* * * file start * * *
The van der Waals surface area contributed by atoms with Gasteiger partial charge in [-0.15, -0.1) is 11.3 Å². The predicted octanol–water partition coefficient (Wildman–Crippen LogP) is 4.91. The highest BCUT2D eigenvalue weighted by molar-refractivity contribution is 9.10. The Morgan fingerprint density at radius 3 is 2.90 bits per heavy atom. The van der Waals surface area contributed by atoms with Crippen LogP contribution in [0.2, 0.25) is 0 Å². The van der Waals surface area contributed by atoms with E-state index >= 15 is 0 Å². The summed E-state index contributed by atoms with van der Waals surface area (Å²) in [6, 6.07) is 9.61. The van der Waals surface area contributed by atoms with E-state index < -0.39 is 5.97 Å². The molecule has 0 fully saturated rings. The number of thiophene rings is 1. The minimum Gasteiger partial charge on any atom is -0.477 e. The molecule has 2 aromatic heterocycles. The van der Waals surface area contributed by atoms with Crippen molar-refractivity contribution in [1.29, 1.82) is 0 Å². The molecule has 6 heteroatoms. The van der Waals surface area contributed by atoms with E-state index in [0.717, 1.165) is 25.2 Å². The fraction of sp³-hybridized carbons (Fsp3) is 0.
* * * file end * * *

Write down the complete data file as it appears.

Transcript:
The van der Waals surface area contributed by atoms with Gasteiger partial charge in [-0.15, -0.1) is 11.3 Å². The predicted octanol–water partition coefficient (Wildman–Crippen LogP) is 4.91. The highest BCUT2D eigenvalue weighted by molar-refractivity contribution is 9.10. The Morgan fingerprint density at radius 3 is 2.90 bits per heavy atom. The van der Waals surface area contributed by atoms with Crippen LogP contribution in [0.2, 0.25) is 0 Å². The van der Waals surface area contributed by atoms with E-state index >= 15 is 0 Å². The summed E-state index contributed by atoms with van der Waals surface area (Å²) in [6, 6.07) is 9.61. The van der Waals surface area contributed by atoms with E-state index < -0.39 is 5.97 Å². The molecule has 0 fully saturated rings. The number of thiophene rings is 1. The minimum Gasteiger partial charge on any atom is -0.477 e. The molecule has 2 aromatic heterocycles. The van der Waals surface area contributed by atoms with Crippen molar-refractivity contribution in [1.29, 1.82) is 0 Å². The molecule has 6 heteroatoms. The van der Waals surface area contributed by atoms with E-state index in [0.717, 1.165) is 25.2 Å². The fraction of sp³-hybridized carbons (Fsp3) is 0.